‘Impact investing’ is a term that describes the new type of capital of more socially responsible, purpose-driven finance that’s funding these enterprises.

Lanka Impact Investing Network is planning to put itself at the center of an evolving social enterprise scene by funding these enterprises and collaborating with organisations like Social Enterprise Lanka and CSR Lanka, which Abeywickrema heads, to encourage private companies to adopt more sustainability-related goals.

Some social enterprises generate sufficient revenue to sustain and scale their businesses, but most organisations are not profitable enough to access traditional financial markets. This is called the financial-social return gap.

Impact investment – the type Lanka Impact Investing Network aims to foster – was an idea to circumvent this equilibrium. The rise of impact investment has transformed the ethical sphere of investment from a passive approach to a more proactive one. The basic premise of impact investment is that it should generate dual returns, both social and commercial. Just as donors expect their grantees to report back on the outcomes they achieve, impact investors measure the social and environmental outcomes associated with their investments and use the data to evaluate success. The big difference between a philanthropic grant and an impact investment is the expectation of financial return.

Impact investing has transformed over the last decade from something only wealthy individuals undertook to being championed by a growing number of leading institutions.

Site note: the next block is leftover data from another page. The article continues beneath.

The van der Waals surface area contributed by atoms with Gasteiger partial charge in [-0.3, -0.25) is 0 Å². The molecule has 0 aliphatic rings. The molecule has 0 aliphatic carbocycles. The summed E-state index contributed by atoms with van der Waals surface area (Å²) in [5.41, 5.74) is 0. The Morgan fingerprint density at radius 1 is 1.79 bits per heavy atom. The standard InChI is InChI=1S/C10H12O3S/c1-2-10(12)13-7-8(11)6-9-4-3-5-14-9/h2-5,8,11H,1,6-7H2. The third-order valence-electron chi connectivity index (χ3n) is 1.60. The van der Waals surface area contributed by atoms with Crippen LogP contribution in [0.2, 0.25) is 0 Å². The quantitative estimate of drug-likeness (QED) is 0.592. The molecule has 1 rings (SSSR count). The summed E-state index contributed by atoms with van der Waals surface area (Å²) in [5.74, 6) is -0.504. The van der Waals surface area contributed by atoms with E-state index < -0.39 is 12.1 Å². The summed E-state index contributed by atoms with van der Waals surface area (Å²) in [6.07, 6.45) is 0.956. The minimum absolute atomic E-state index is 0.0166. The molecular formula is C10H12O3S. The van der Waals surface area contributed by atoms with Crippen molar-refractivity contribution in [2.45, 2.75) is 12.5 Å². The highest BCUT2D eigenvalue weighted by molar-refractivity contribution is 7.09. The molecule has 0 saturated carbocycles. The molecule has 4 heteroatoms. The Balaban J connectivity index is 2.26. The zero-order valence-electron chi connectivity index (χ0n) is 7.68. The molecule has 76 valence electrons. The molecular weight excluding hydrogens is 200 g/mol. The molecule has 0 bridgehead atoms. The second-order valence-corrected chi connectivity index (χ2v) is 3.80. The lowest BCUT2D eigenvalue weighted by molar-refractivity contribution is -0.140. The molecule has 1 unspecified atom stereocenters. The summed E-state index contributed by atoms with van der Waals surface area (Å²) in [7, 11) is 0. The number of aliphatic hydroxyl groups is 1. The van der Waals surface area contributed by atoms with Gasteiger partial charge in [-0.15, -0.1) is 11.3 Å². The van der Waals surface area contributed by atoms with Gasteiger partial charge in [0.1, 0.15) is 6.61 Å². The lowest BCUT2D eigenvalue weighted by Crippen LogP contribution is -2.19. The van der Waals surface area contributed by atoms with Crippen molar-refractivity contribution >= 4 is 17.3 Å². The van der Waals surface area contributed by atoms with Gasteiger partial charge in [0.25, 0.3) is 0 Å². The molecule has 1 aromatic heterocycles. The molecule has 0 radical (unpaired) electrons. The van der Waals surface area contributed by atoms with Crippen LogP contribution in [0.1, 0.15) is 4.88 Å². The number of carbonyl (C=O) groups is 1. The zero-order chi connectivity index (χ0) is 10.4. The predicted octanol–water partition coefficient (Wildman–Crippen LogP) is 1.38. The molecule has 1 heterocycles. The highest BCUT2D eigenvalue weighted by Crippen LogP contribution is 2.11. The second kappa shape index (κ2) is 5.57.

Today, the world’s biggest investment banks and private equity funds are on the impact investment bandwagon. In 2015, global asset management giant BlackRock Inc., which manages a mammoth $5 trillion, announced the launch of BlackRock Impact, its dedicated impact investment arm; Glodman Sachs also launched its own ‘Imprint Capital’.

Lanka Impact Investing Network targets creating 4,000-5,000 social enterprises by 2025, expected to generate up to 250,000 jobs. Ginige points out that Hong Kong started with five companies 10 years ago and now have over 10,000 social enterprises.

Abeywickrema and Ginige’s collaboration took off when they stuck up a conversation following an evening talk where the audience was enthusiastic about social enterprises. Their alliance is offering a new opportunity for budding social entrepreneurs by bringing together two groups of people who might not otherwise have met: those with capital and people with ideas.